Genius Brain Power Brainwave Entrainment

Brain Entrainment Research

The history of brain entrainment research goes well beyond modern day brainwave entrainment software and electroencephalography (EEG). While modern entrainment programs, including isochronic tones and MP3 audio, have introduced users to a whole new way of synchronizing brainwave frequencies to desired states of mind to achieve more productivity and deeper states of relaxation, the research into how the mind responds to specific stimuli is an ongoing process.

The practice of brain entrainment, or brainwave entrainment, is really a more advanced form of meditation, and in that respect the history of brain synchronization can be traced back to tribal times when shamanistic rituals used drum beats to perform sacred rituals. The use of percussion in brain entrainment has been developed through the years to include binaural beats and now isochronic tones to help guide the brain in to frequencies that can help stimulate or calm the human mind. With the aid of computer generated rhythmic beats, it's now easier than ever to dial in to the exact frequency a user wants and synchronize their brain waves to the desired pulse.

Even as early as 200 AD when Ptolemy recorded the effects of flickering sunlight on a person's behavior, the groundwork was laid for future forays into brainwave entrainment using strobe lights and EEG machines. The combination of light and sound has had a profound impact on the research into brainwave entrainment as many tests have been conducted using both visual and auditory stimulus to find out how the brain reacts to specific pulses and whether or not those reactions lead to better brain synchronization.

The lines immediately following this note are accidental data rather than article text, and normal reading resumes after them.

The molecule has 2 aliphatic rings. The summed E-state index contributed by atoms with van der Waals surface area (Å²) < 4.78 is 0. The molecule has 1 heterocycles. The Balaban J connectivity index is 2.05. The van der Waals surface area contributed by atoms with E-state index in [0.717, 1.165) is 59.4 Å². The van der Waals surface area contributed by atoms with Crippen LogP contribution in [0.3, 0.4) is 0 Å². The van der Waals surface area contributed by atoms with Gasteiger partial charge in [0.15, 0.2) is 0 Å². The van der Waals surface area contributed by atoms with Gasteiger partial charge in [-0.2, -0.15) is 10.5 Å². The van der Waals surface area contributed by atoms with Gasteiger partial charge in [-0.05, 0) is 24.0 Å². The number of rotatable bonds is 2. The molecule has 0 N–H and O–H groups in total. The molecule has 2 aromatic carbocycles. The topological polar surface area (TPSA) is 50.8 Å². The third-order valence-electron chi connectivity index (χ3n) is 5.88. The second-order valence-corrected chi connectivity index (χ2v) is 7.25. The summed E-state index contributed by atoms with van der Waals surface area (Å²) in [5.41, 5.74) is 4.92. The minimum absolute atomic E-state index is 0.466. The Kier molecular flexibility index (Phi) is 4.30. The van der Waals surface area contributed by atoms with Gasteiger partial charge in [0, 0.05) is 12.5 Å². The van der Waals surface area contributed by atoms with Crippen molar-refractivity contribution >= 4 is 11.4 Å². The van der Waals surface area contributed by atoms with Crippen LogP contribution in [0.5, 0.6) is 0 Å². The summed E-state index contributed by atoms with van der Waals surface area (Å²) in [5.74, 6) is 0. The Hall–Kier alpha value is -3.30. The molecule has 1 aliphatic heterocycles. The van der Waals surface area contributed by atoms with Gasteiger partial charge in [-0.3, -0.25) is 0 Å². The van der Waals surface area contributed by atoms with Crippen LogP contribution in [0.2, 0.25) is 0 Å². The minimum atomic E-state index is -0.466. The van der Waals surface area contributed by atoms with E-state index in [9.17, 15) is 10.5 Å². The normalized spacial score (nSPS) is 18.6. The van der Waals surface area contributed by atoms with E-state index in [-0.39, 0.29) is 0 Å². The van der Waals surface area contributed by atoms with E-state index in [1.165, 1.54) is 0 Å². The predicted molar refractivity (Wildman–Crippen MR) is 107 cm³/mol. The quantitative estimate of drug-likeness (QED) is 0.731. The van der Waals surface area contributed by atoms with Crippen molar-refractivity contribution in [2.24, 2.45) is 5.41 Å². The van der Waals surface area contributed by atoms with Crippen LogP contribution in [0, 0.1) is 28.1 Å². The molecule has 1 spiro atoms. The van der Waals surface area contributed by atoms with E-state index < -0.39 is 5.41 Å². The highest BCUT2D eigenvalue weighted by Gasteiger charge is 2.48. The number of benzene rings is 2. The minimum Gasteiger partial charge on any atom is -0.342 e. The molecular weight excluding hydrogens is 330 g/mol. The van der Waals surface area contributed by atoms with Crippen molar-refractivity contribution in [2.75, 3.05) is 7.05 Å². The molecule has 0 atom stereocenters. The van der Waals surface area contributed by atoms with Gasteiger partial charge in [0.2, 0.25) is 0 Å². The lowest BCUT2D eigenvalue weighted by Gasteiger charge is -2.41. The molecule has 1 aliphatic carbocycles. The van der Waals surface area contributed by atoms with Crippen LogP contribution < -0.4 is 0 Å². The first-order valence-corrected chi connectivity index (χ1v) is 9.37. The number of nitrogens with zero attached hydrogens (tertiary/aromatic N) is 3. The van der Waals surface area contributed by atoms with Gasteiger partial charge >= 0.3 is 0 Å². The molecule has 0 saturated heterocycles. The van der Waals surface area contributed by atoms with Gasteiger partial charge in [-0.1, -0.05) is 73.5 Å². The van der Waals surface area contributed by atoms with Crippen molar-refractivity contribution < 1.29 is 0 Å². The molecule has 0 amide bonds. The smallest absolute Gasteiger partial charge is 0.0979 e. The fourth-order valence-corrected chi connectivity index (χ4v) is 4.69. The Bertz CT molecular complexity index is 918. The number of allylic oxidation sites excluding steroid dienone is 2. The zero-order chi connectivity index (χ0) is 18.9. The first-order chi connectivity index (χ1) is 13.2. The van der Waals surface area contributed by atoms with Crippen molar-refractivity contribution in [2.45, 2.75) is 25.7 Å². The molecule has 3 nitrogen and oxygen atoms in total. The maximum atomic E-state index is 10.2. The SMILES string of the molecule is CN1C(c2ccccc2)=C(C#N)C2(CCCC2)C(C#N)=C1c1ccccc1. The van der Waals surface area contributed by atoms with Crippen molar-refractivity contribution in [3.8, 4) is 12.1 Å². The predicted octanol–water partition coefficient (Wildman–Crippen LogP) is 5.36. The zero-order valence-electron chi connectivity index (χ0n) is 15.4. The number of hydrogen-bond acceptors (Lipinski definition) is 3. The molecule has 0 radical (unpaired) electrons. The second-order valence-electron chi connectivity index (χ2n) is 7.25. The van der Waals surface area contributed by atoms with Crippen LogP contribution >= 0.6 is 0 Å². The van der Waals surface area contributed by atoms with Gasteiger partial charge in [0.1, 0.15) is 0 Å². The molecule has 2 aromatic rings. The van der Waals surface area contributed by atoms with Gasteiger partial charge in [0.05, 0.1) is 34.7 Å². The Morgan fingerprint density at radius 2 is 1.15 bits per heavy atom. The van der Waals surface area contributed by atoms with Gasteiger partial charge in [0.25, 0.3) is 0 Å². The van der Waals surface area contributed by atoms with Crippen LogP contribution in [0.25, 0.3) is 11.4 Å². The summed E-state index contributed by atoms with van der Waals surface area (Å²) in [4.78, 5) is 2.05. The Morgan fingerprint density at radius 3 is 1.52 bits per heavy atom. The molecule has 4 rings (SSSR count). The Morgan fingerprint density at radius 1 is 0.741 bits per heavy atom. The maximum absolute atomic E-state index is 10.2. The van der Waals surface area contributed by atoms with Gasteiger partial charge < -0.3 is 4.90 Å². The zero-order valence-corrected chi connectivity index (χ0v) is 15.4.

Though light has been used throughout the brain entrainment research process, many users have found auditory stimulus to be better suited for synchronizing brain waves to desired frequencies. Research has been done using three types of sound pulses: binaural beats, monaural beats and isochronic tones. Binaural and monaural beats both had initial success, but were found to wear off quicker in terms of sustained results. Isochronic tones have been used more frequently in current brainwave entrainment practices since the results appear to last longer and the users ability to entrain to specific pulses is easier to achieve.

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